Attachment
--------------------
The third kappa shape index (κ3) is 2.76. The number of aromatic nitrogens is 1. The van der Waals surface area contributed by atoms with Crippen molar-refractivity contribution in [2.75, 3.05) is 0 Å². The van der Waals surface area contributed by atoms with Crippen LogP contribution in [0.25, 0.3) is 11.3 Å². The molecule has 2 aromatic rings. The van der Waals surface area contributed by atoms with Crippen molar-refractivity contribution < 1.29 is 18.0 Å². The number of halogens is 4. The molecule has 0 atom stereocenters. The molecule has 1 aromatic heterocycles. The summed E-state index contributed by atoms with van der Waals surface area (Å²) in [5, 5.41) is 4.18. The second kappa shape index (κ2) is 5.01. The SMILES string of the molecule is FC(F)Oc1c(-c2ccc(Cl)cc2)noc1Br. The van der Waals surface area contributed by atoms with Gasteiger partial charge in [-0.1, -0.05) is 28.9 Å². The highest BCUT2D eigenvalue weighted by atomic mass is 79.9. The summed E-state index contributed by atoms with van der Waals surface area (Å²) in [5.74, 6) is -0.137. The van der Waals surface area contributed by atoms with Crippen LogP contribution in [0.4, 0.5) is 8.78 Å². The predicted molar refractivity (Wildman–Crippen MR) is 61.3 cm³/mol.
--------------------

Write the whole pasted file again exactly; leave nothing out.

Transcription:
The third kappa shape index (κ3) is 2.76. The number of aromatic nitrogens is 1. The van der Waals surface area contributed by atoms with Crippen molar-refractivity contribution in [2.75, 3.05) is 0 Å². The van der Waals surface area contributed by atoms with Crippen LogP contribution in [0.25, 0.3) is 11.3 Å². The molecule has 2 aromatic rings. The van der Waals surface area contributed by atoms with Crippen molar-refractivity contribution < 1.29 is 18.0 Å². The number of halogens is 4. The molecule has 0 atom stereocenters. The molecule has 1 aromatic heterocycles. The summed E-state index contributed by atoms with van der Waals surface area (Å²) in [5, 5.41) is 4.18. The second kappa shape index (κ2) is 5.01. The SMILES string of the molecule is FC(F)Oc1c(-c2ccc(Cl)cc2)noc1Br. The van der Waals surface area contributed by atoms with Gasteiger partial charge in [-0.1, -0.05) is 28.9 Å². The highest BCUT2D eigenvalue weighted by atomic mass is 79.9. The summed E-state index contributed by atoms with van der Waals surface area (Å²) in [5.74, 6) is -0.137. The van der Waals surface area contributed by atoms with Crippen LogP contribution in [0.4, 0.5) is 8.78 Å². The predicted molar refractivity (Wildman–Crippen MR) is 61.3 cm³/mol.